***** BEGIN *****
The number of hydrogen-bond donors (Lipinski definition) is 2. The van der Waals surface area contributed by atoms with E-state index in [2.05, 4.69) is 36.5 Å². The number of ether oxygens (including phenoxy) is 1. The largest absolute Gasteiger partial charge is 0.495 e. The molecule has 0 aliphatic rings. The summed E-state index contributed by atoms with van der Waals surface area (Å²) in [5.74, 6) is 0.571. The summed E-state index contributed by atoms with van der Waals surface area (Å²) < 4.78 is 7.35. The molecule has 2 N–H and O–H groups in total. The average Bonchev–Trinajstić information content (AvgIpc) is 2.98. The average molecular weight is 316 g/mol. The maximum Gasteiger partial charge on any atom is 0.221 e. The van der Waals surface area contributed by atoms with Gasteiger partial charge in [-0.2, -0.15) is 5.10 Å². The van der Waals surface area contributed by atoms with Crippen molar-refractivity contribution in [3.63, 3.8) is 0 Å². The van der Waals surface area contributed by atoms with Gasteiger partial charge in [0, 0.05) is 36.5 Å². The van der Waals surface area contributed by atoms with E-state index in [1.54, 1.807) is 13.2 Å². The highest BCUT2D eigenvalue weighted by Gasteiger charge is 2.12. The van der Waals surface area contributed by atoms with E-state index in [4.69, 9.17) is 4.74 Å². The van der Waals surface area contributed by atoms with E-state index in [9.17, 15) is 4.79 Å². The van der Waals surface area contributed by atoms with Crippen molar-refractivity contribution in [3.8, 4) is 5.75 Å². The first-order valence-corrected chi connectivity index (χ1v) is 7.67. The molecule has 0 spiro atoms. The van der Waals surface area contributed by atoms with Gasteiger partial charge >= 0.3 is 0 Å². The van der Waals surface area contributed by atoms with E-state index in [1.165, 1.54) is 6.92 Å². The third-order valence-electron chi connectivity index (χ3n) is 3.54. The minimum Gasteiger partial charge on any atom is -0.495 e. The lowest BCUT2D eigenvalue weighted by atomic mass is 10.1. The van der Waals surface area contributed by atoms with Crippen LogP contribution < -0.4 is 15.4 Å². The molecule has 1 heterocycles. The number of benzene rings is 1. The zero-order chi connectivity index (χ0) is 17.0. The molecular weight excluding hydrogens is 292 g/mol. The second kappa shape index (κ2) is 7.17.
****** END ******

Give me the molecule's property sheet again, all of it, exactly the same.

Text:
The number of hydrogen-bond donors (Lipinski definition) is 2. The van der Waals surface area contributed by atoms with E-state index in [2.05, 4.69) is 36.5 Å². The number of ether oxygens (including phenoxy) is 1. The largest absolute Gasteiger partial charge is 0.495 e. The molecule has 0 aliphatic rings. The summed E-state index contributed by atoms with van der Waals surface area (Å²) in [5.74, 6) is 0.571. The summed E-state index contributed by atoms with van der Waals surface area (Å²) < 4.78 is 7.35. The molecule has 2 N–H and O–H groups in total. The average Bonchev–Trinajstić information content (AvgIpc) is 2.98. The average molecular weight is 316 g/mol. The maximum Gasteiger partial charge on any atom is 0.221 e. The van der Waals surface area contributed by atoms with Gasteiger partial charge in [-0.2, -0.15) is 5.10 Å². The van der Waals surface area contributed by atoms with Crippen molar-refractivity contribution in [3.63, 3.8) is 0 Å². The van der Waals surface area contributed by atoms with Gasteiger partial charge in [0, 0.05) is 36.5 Å². The van der Waals surface area contributed by atoms with E-state index in [1.54, 1.807) is 13.2 Å². The highest BCUT2D eigenvalue weighted by Gasteiger charge is 2.12. The van der Waals surface area contributed by atoms with E-state index in [4.69, 9.17) is 4.74 Å². The van der Waals surface area contributed by atoms with E-state index in [9.17, 15) is 4.79 Å². The van der Waals surface area contributed by atoms with Crippen molar-refractivity contribution in [3.8, 4) is 5.75 Å². The first-order valence-corrected chi connectivity index (χ1v) is 7.67. The molecule has 0 spiro atoms. The van der Waals surface area contributed by atoms with Gasteiger partial charge >= 0.3 is 0 Å². The van der Waals surface area contributed by atoms with E-state index in [1.165, 1.54) is 6.92 Å². The third-order valence-electron chi connectivity index (χ3n) is 3.54. The minimum Gasteiger partial charge on any atom is -0.495 e. The lowest BCUT2D eigenvalue weighted by atomic mass is 10.1. The van der Waals surface area contributed by atoms with Crippen LogP contribution < -0.4 is 15.4 Å². The molecule has 1 heterocycles. The number of benzene rings is 1. The zero-order chi connectivity index (χ0) is 17.0. The molecular weight excluding hydrogens is 292 g/mol. The second kappa shape index (κ2) is 7.17.